Must-Know Tips for Dining in Italy

It’s not a secret that one of the most compelling reasons why people from all over the world come to Italy is the amazing food. It’s adored just as much as priceless artworks, top-range fashion houses, gorgeous luxury cars, and the world-hit Italian phenomenon that is Måneskin, and the simple act of dining out in Italy can easily be the highlight of one’s day. However, it can also be surprisingly tricky, as this country has a few unique rules and restaurant fees that not everyone is aware of.

Tips on Dining Out in Italy

Prepare to Enjoy Late Dinners


One of the first things you need to know about eating out in Italy is that dinner in this wonderful country starts late. The crowds in restaurants usually begin to gather around 8 or 9 in the evening (and even later in the summer when the weather is calling for a nice evening out on a terrace of some cozy little place with a glass of wine). Unsurprisingly, the restaurants open for business after the traditional afternoon siesta at about 7.30 PM, so you need to keep that in mind when making dinner plans. The pizzerias usually open a bit earlier, but not for much.

And if you see a restaurant that is open all day long, consider it a red flag and stay clear of the place. The thing is that a lot of restaurants, scattered around the most popular piazzas and sights and aimed specifically at tourists, work throughout the day. But they leave a lot to be desired in terms of food and service, and the prices there are pretty much a legal rip-off. The other ways to know a tourist trap dining venue are a host standing outside the door and inviting you to come in, a special “tourist menu”, or big signs in English promising no service charge.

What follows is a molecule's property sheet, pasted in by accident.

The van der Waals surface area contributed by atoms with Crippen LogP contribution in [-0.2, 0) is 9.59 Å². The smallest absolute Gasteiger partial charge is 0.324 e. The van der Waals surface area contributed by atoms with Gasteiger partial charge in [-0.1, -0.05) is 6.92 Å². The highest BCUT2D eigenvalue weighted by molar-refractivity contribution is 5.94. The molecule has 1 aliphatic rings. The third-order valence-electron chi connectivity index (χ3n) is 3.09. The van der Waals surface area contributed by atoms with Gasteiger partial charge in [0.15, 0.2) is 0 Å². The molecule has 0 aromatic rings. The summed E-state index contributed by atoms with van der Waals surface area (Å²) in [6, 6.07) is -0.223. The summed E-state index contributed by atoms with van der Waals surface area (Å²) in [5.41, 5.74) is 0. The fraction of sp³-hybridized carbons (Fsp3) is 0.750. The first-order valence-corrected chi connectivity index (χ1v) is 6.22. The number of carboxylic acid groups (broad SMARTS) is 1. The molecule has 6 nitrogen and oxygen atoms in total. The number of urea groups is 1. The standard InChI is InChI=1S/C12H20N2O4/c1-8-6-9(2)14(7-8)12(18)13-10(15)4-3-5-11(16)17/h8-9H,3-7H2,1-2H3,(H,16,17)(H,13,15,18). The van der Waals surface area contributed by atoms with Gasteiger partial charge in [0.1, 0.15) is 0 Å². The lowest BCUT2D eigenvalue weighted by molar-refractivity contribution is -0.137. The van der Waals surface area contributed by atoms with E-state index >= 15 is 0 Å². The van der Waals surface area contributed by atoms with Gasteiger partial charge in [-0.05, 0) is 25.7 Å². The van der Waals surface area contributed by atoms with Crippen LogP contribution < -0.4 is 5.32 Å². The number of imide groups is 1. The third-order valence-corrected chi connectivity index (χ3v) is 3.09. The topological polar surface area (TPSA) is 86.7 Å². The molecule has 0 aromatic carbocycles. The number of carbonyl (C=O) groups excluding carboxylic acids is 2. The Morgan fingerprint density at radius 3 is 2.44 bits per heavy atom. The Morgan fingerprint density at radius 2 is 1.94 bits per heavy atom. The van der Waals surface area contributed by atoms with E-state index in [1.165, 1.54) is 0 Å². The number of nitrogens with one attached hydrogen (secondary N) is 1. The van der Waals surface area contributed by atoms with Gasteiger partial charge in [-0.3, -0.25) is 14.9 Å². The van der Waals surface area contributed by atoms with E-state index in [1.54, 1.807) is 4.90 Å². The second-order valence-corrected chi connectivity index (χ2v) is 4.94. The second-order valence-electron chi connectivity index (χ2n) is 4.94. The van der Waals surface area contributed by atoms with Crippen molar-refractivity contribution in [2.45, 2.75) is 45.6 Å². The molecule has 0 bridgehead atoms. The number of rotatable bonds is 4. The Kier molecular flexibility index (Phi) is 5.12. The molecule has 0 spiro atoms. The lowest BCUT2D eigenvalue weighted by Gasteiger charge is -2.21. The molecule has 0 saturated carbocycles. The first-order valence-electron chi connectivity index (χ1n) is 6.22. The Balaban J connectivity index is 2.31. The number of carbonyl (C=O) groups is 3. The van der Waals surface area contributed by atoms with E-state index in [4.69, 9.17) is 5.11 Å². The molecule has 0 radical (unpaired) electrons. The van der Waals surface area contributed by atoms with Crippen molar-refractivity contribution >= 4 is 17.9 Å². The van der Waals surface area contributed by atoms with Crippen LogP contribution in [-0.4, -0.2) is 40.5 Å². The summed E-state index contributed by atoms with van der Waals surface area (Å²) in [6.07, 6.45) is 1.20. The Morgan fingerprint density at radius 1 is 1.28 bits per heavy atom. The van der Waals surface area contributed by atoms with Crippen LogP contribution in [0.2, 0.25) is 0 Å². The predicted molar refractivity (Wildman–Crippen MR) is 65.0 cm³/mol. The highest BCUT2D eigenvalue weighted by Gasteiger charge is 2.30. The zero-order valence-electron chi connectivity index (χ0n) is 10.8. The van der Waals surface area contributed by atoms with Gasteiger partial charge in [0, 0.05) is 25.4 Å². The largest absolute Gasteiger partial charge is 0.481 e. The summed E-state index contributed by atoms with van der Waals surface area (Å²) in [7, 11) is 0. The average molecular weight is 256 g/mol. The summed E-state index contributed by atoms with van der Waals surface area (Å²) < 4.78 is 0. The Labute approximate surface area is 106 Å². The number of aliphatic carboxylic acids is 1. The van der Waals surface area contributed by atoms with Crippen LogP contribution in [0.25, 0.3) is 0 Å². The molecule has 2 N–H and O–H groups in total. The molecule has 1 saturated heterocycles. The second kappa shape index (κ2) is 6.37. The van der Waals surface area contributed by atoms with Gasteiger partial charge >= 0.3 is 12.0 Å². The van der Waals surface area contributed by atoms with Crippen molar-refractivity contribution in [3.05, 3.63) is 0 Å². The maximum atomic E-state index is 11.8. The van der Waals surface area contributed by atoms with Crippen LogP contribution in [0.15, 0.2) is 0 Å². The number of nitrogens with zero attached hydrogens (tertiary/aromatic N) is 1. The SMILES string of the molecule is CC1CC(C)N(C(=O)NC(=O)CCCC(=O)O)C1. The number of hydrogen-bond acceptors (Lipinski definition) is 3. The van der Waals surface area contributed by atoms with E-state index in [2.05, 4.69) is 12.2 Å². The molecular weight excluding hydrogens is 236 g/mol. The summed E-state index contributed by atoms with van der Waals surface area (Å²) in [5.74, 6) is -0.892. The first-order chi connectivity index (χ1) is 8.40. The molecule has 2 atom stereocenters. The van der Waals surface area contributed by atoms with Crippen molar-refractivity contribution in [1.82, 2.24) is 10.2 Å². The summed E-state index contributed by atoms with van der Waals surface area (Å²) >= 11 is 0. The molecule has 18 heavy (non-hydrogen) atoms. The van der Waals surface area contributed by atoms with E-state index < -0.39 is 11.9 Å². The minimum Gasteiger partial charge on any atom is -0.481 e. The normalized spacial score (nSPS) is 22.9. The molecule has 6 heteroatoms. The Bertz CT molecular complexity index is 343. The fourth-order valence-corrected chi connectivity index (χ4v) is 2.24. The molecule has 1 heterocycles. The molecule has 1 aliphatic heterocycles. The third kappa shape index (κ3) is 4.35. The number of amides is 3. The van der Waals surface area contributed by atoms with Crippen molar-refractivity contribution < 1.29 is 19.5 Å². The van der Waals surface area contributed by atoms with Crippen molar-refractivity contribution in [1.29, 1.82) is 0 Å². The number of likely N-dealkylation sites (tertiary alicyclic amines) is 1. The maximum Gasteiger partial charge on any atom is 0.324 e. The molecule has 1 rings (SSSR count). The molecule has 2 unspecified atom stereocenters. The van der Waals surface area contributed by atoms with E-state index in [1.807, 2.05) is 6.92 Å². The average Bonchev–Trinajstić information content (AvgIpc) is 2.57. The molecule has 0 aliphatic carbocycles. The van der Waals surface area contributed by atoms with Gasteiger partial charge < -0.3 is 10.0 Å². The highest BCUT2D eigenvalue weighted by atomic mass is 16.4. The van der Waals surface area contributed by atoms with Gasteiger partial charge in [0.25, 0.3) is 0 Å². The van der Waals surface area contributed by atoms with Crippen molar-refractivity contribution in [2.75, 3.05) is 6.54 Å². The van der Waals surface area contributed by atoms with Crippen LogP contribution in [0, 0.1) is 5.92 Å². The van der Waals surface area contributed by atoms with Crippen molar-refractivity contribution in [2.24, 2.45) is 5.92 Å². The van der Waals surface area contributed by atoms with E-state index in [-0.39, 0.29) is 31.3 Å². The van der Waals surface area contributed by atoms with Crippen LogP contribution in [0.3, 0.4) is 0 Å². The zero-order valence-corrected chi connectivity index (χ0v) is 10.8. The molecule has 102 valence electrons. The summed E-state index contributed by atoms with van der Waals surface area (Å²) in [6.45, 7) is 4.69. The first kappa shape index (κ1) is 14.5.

Know What You Do and Don’t Need to Pay for in a Restaurant


Let’s start with the bread. A waiter will bring a basket to your table almost immediately after you are seated. It’s not a compliment from the restaurant, even if it might seem like one, and you have to pay even though you haven’t actually ordered it. It’s called the pane e coperto charge (that is actually illegal in some regions, but not many restaurants care), and it’s usually around 2 euros per person. To avoid this extra charge, you can explicitly decline the basket when the waiter brings it. A glass of water also doesn’t come free in Italy, as it always implies a bottled kind, and asking for tap water is not something locals would consider polite,

It’s not uncommon in Italy to cook with peanut oil, and unfortunately, it’s not always listed among the dish ingredients. If you have a peanut allergy or any other food restrictions, make sure to double check with the waiter before placing an order. Or, ideally, make inquiries regarding the menu options right when you are making a reservation, as it might turn out that you should better plan an evening at some other place.


If your waiter asks if you would like an appetizer for the table, don’t just blindly agree. It’s much better to order from the menu rather than allow your server to decide for you, as sometimes the food they choose might turn out to be neither up to your taste nor within your planned budget. 

Another thing to keep in mind is that fish is usually charged by weight in Italy, so the prices listed on the menu are almost never a total. Make sure to double check with your server; otherwise, you are risking spending more than you planned to.